Shakespeare's Tempest is his magnum opus, a densely packed confection of character, language, and stagecraft, and the fresh, energetic production by the Contemporary Theater Company (CTC) in Wakefield brings it to life with outstanding performances, immersive theatrics, and seven tons of sand.
It's a simple story: Prospero, the deposed Duke of Milan (Shawn Fennell) and his daughter Miranda (Brynne Sawyer) have been trapped on an island whose only inhabitants are his servant spirit, Ariel (Amelia Giles) and the evil monster Caliban (Amy Lee Connell). Through magic, Prospero raises a storm which wrecks a passing ship carrying the sister who usurped him, Antonio (Tammy Brown) and her ally Alonso, the Queen of Naples (Stephanie Traversa), with her treacherous sister Sebastian (Christine Cauchon). Also washing up on shore are Alonso's son, Ferdinand (Patrick Keefe), Prospero's ally Gonzalo (Terry Simpson), and the Queen's servants Trinculo (Sami Avigdor) and Stephano (Meghan Rose Donnelly). Prospero, with Ariel's help, arranges that Miranda and Ferdinand fall in love, while thwarting the plots of Antonio and Sebastian and to kill Alonso and of Caliban and the servants to take over the island.
On the surface, The Tempest is one of Shakespeare's most conventional plays (boy meets girl, two groups scheme to seize power, all executed while preserving the three unities) but what makes it transcendent is the magical mastermind, Prospero, who — like Shakespeare himself — is arranging all the action with the aid of his all-important book. Fennell plays Prospero with a thoughtful modernity; not a classical larger-than-life magus, but rather an occasionally diffident, damaged genius. Think Steve Jobs. Or think of Shakespeare, writing a part for his younger self, thematizing the experience of writing. It's a role with range and heft, and Fennell lives up to the task, by turns a manic scribbler of enchantments, a doting parent, an introspective philosopher-king in exile.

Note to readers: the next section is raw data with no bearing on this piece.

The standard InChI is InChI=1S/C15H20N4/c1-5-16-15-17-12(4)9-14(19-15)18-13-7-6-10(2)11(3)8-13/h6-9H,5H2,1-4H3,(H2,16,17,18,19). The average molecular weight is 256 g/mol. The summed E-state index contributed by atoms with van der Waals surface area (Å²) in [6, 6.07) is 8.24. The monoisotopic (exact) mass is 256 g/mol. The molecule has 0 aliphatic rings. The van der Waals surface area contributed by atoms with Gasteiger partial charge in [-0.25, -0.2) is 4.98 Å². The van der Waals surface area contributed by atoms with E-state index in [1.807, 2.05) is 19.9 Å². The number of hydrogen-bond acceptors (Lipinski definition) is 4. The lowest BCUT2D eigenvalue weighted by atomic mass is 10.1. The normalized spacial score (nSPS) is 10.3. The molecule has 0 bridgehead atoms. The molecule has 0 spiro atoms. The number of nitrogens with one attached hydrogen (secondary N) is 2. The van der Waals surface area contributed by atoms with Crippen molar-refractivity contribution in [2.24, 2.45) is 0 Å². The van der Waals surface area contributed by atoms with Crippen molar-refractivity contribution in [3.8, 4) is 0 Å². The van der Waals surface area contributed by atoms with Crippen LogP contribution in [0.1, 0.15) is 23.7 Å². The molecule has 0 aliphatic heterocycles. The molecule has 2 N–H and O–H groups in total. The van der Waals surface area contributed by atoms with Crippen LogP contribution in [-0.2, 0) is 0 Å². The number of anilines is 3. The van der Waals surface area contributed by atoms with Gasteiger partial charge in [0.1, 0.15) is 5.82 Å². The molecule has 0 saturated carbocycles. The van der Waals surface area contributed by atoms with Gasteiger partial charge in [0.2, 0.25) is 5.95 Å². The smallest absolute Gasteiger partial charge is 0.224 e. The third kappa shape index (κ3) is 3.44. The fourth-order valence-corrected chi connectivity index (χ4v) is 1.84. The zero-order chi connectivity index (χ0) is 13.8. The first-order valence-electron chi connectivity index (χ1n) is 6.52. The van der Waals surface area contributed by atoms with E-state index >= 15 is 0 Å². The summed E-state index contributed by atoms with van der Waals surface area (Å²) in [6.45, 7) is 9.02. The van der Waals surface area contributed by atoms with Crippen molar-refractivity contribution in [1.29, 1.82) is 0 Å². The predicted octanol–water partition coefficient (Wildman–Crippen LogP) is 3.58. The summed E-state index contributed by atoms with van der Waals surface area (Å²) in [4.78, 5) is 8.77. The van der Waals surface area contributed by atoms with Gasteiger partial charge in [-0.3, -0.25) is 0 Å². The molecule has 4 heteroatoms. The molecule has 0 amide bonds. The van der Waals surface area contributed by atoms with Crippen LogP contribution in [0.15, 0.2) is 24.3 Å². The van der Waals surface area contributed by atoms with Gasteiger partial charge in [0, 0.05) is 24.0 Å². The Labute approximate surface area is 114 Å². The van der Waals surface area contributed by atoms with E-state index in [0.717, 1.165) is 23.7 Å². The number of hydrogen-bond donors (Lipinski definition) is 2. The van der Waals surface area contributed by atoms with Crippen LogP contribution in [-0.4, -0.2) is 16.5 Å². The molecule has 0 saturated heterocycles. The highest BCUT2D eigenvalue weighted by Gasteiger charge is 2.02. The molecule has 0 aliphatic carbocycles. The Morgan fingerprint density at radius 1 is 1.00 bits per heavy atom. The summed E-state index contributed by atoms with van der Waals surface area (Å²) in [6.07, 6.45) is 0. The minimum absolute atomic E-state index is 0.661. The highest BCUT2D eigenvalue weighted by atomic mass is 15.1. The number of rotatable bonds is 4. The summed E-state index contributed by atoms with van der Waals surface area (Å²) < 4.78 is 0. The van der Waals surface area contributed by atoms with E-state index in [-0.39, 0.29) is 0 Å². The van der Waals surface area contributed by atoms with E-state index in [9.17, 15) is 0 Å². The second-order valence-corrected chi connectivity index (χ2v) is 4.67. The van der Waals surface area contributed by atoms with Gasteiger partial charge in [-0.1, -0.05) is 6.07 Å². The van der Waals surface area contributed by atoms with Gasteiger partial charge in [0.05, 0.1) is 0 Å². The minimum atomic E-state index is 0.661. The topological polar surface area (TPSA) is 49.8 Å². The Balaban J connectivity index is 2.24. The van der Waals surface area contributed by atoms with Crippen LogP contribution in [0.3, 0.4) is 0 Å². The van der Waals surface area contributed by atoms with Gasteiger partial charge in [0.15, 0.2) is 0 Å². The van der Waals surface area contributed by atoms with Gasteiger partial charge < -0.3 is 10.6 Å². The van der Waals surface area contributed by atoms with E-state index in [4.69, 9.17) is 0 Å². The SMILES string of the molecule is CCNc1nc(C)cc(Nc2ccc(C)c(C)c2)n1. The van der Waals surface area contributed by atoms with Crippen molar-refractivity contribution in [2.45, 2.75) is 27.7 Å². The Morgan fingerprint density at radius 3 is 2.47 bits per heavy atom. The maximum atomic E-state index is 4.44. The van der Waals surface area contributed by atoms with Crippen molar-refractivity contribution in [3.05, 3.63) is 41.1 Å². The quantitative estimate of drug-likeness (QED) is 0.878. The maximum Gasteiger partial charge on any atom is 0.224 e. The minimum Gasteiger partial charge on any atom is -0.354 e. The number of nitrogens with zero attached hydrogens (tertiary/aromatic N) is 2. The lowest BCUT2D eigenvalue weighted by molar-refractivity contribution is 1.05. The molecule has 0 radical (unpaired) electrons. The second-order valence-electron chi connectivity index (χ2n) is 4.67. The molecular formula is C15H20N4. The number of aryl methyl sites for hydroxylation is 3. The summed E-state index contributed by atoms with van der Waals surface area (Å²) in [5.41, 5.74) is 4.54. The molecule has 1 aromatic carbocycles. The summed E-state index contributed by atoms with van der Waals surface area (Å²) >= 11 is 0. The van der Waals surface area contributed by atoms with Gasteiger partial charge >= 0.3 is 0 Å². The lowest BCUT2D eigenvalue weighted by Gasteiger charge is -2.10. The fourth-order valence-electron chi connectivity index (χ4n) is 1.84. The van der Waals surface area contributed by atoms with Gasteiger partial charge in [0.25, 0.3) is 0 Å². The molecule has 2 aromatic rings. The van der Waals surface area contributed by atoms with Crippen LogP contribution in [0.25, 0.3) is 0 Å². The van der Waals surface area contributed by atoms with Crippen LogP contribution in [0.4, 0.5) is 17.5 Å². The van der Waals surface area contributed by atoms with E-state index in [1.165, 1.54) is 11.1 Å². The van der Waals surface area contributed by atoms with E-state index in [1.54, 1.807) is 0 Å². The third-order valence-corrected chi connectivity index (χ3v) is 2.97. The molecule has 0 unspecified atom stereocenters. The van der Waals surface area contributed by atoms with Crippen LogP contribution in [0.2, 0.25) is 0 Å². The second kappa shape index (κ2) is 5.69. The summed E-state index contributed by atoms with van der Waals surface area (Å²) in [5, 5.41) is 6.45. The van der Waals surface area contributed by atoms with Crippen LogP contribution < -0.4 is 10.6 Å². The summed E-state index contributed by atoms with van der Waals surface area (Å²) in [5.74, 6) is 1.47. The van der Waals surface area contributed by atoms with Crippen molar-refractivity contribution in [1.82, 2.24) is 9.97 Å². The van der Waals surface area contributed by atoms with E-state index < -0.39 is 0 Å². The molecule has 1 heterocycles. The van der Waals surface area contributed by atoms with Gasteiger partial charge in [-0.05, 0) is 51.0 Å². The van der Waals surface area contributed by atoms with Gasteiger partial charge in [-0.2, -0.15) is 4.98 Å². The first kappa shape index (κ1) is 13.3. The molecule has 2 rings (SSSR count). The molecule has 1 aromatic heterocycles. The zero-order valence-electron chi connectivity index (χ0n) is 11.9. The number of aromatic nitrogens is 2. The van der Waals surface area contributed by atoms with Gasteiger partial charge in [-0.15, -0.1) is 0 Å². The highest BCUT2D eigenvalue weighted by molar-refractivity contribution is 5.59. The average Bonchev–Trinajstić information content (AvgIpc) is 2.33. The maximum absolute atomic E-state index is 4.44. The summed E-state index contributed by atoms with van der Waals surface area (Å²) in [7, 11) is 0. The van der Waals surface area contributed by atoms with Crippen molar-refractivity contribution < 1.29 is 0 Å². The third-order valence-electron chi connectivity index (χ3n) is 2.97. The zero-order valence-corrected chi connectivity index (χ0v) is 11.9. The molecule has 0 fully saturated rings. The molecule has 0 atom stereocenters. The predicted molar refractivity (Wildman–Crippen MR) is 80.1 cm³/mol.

Prospero's daughter, Miranda, is a similarly challenging part, but for a different reason: We've seen her a million times since Shakespeare scratched her to life on parchment. Sawyer succeeds in capturing the raw essence of Miranda's open-eyed wonder, a tricky task in our postmodern world, archetype rather than cliche.
In many ways, the pivot of the play is Caliban, the sole native of the island and an embodiment of humanity's base nature (the Id to Ariel's Superego, if you will). With this role — as with Antonio, Alonso, and Stephano — director Christopher Simpson has chosen to flip the gender, and it produces interesting collisions of text and action. Connell offers a Caliban more misguided than monstrous, with a fine tragic edge to her adoration of the sozzled courtiers, the delightfully loopy duo of Donnelly and Avigdor. (The beat where Donnelly ruefully pours swamp water from her boot is laugh-out-loud funny, and watch for the genuinely frightful demons that foil the drunken attackers).